Alex explained that overcoming food security concerns will demand a different approach to food supplies.  Replacements for meat proteins will need to be introduced including meat-free days, more unusual fish species and even the critters sampled earlier in the lecture. Alex argued that we will also need to open our minds to GM foods as a solution, such as a potato that is resistant to blight, stating: “If we can be assured of the safety of GM why shouldn’t we support it?” 

Pharma foods is another development that could be a reality by 2020, with products combining food in the fields with drugs in laboratories, and boasting clinically enhanced properties to improve health, featuring on our menus.

Growing affluence is creating its own huge and growing global costs. It is feeding the growth of obesity and Type 2 diabetes, which have ceased to be rich country’s diseases. Alex warned that something needs to be done. More interesting and healthy food is required or we face taxation on unhealthy foods.

In addition to the growing population, the steadily ageing population presents new opportunities. By 2020, one billion people will be over 55 years old, and as more and more people continue to work into their 70s the perception of the grey market needs to change. They will hold 70% of all disposable wealth and Alex declared: “There will be a huge prize for those who identify and crack the demands of this market and get there first.”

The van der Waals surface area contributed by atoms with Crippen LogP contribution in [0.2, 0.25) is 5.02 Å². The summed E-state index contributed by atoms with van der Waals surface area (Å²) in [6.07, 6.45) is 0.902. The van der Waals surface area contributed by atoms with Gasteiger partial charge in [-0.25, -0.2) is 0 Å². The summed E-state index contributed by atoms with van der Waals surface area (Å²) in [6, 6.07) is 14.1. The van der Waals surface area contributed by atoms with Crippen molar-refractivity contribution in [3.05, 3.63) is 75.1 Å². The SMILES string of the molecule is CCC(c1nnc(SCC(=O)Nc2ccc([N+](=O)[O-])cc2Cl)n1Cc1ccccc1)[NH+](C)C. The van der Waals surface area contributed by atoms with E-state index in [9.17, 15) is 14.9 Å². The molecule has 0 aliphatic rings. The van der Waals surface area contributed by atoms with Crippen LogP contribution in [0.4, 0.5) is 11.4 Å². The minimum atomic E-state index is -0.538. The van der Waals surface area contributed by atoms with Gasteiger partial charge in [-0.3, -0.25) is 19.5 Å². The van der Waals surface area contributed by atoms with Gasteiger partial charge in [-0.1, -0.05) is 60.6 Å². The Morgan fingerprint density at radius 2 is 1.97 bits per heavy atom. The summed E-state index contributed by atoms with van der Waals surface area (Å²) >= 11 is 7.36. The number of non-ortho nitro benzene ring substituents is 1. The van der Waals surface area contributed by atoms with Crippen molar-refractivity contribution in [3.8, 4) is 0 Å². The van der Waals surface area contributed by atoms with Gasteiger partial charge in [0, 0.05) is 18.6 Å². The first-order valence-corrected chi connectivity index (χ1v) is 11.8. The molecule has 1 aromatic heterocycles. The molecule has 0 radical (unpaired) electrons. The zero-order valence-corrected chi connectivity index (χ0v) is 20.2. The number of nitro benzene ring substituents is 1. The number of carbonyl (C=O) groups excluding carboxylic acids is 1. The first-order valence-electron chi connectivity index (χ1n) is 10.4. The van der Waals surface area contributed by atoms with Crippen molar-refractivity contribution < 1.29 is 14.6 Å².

The final trend is that of the growth of mobile technology. By 2020, everyone will have virtually all the information they need at their fingertips – including price transparency.  This will change the face of competition as the only thing that will differentiate businesses will be service and customer experience.  This will become the core driver of value and the consumers’ willingness to pay.

Alex confirmed that social media will continue to play a significant role in hospitality and foodservice.  It has already demonstrated its power through sites such as TripAdvisor, which has transformed the hotel sector. He said: “Social media is going to grow in importance for our industry.  So the sooner we get to grips with it the better.”

Championing the Indusry

Speaking passionately about his desire to promote the industry as a career of choice, Alex said:  “It saddens me that our industry is not a first choice industry.” 

As the third biggest employer in the UK and a key player in the economic recovery and future growth, contributing 4.9% of economic output, there is real need to nurture talent and publicise the sector.  With decreasing training funding potentially compromising its future, Alex urged the industry to pull together its resources.  He praised the likes of Springboard for their great work but asked: “Are we doing enough as an industry?”  He also challenged manufacturers on the common practice of poaching talented employees who have ‘cut their teeth’ in foodservice, and paying them more to work in retail.

In conclusion Alex posed three fundamental questions. How well do you recognise the challenges on the horizon? How well do you understand what action is needed? Are you equipped to respond to future changes?

These questions sparked enthusiastic discussion during the drinks reception that followed, and over dinner.